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Commercial Diving Q and A Forum

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Question
Posted : February 12, 2016
I am seriously considering starting a new career as a commercial diver, however i will be 39 years old by the time i complete my training. Am i wasting my time? Realistically, what are the chances of a 40 year old newly qualified commercial diver getting hired and earni g a living? Im ex military medic and currently work in close protection in Iraq.

Answer
Posted : February 15, 2016
From your brief email it sounds like you already have relevant experience and skills on your CV that, along with the HSE commercial diver certificates, would be beneficial to offer a prospective employer. At the age of 39 I would suggest that if you are in good physical condition, have no major health issues and a good work ethic, then many companies would seek a mature worker as oppose to a younger, less experienced one.
As far as opportunities as a commercial diver go then there is no doubt that the fall in oil prices is delaying investment plans, however, as I have said before on this forum, there are new opportunities emerging in other fields:
1. The renewables sector is expanding rapidly; last year saw the busiest year yet and there are many new offshore wind developments taking place, for example the new Hornsea One Project from DONG Energy. Take a look at the articles and jobs in Offshore Wind Energy Today which can be read online.
2. As decommissioning of oil rigs in the North Sea continues the marine salvage industry is going from strength to strength. Read more about current projects at http://decomnorthsea.com/ A recent report form Douglas Westwood also predicts a decommissioning boom; read the full article at http://www.douglas-westwood.com/dw-monday-coming-decommissioning-boom-to-be-driven-by-uk/.
3. New jetty developments which have been approved and are underway for example at LBC Rotterdam and also closer to home at Lerwick Port. There’s also the Bantry Harbor Development Project.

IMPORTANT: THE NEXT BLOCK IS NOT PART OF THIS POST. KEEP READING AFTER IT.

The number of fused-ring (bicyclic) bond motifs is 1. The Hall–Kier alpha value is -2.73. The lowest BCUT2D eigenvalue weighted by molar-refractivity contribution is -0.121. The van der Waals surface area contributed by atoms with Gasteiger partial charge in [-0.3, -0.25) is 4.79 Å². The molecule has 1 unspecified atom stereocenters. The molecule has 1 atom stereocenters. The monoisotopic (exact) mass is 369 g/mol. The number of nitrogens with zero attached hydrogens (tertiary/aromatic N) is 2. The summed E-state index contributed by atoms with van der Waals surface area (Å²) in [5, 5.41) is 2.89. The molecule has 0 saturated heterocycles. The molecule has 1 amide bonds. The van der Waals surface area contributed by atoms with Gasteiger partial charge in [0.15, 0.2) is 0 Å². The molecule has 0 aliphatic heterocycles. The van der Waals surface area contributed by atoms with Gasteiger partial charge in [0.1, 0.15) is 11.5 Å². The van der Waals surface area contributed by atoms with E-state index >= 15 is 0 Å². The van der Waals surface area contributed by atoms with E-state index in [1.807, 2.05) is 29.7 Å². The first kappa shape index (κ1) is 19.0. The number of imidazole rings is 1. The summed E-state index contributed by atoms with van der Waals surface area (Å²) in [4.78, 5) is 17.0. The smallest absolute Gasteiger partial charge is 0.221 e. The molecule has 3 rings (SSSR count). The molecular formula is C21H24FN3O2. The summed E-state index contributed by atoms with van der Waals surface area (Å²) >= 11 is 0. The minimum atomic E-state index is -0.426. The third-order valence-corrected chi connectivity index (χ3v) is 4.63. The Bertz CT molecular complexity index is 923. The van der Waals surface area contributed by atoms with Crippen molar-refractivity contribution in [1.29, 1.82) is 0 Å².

If you are determined and focused to work in the commercial diving industry you will discover there are many more opportunities than the media would lead you to believe. If you complete a course that ensures you gain valuable certificates and gain hands on experience in skills such as Subsea Tools Training; Welding & Burning, Rigging & Slinging; and Bolt Tensioning certification you’ll find that this is the sort of thing that employers look for.
If you would like to contact one of our student advisors they will be happy to offer more advice: email fortwilliam@theunderwatercentre.com
Good luck!
Answer provided by Alf Leadbitter, The Underwater Centre

Alf Leadbitter
Additional Comment

Posted : April 13, 2016 by - LDCDiver
Hi, have you looked into doing an ALST course at all as a first step? It could be a good way of meeting current commercial divers and contacts and seeing if fully entering the industry is going to work for you? I work at a hyperbaric chamber but we have a sister training school on site (ldc-training.co.uk) which is always full with commercial divers renewing their DMT etc and I know all the staff that run the courses are ex military or ex sat divers, call them for a chat or pop in even.

Hope that helps!
Disclaimer:
The views expressed by the author are their own and the publishers accept no liability for the advice and views expressed by the author, or other users, which are provided as a general service to divers. Users are warned that secondary posts are the views of other users and may not be technically correct.
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